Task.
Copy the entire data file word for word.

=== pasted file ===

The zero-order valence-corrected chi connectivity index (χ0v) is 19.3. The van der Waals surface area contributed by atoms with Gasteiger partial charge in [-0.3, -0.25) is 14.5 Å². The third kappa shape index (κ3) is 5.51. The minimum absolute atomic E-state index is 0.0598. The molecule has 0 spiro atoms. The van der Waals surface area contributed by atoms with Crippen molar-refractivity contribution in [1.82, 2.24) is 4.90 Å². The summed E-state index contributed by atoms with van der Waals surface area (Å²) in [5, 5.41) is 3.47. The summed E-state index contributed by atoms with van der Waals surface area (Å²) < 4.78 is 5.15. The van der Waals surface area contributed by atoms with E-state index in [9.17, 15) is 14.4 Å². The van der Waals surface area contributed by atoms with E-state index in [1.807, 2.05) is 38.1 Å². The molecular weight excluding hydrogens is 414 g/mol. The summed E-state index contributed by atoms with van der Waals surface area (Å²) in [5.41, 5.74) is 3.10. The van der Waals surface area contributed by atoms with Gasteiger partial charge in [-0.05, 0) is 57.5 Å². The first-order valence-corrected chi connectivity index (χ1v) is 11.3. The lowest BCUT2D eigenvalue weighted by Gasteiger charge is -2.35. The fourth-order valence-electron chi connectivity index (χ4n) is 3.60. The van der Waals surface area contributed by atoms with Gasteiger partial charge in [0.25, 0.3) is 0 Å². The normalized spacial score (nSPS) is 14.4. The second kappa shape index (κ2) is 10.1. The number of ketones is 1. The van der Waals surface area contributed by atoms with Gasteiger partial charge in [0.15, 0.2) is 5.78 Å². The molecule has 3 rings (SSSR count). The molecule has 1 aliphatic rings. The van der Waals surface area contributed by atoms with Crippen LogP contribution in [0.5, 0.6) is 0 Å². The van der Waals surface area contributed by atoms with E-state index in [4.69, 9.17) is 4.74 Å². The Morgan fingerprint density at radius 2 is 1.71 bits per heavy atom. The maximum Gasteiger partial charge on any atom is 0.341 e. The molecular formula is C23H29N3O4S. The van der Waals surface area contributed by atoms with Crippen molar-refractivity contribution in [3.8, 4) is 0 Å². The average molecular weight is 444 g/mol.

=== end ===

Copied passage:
The zero-order valence-corrected chi connectivity index (χ0v) is 19.3. The van der Waals surface area contributed by atoms with Gasteiger partial charge in [-0.3, -0.25) is 14.5 Å². The third kappa shape index (κ3) is 5.51. The minimum absolute atomic E-state index is 0.0598. The molecule has 0 spiro atoms. The van der Waals surface area contributed by atoms with Crippen molar-refractivity contribution in [1.82, 2.24) is 4.90 Å². The summed E-state index contributed by atoms with van der Waals surface area (Å²) in [5, 5.41) is 3.47. The summed E-state index contributed by atoms with van der Waals surface area (Å²) < 4.78 is 5.15. The van der Waals surface area contributed by atoms with E-state index in [9.17, 15) is 14.4 Å². The van der Waals surface area contributed by atoms with E-state index in [1.807, 2.05) is 38.1 Å². The molecular weight excluding hydrogens is 414 g/mol. The summed E-state index contributed by atoms with van der Waals surface area (Å²) in [5.41, 5.74) is 3.10. The van der Waals surface area contributed by atoms with Gasteiger partial charge in [-0.05, 0) is 57.5 Å². The first-order valence-corrected chi connectivity index (χ1v) is 11.3. The lowest BCUT2D eigenvalue weighted by Gasteiger charge is -2.35. The fourth-order valence-electron chi connectivity index (χ4n) is 3.60. The van der Waals surface area contributed by atoms with Gasteiger partial charge in [0.25, 0.3) is 0 Å². The normalized spacial score (nSPS) is 14.4. The second kappa shape index (κ2) is 10.1. The number of ketones is 1. The van der Waals surface area contributed by atoms with Gasteiger partial charge in [0.15, 0.2) is 5.78 Å². The molecule has 3 rings (SSSR count). The molecule has 1 aliphatic rings. The van der Waals surface area contributed by atoms with Crippen LogP contribution in [0.5, 0.6) is 0 Å². The van der Waals surface area contributed by atoms with E-state index in [4.69, 9.17) is 4.74 Å². The Morgan fingerprint density at radius 2 is 1.71 bits per heavy atom. The maximum Gasteiger partial charge on any atom is 0.341 e. The molecular formula is C23H29N3O4S. The van der Waals surface area contributed by atoms with Crippen molar-refractivity contribution in [3.8, 4) is 0 Å². The average molecular weight is 444 g/mol.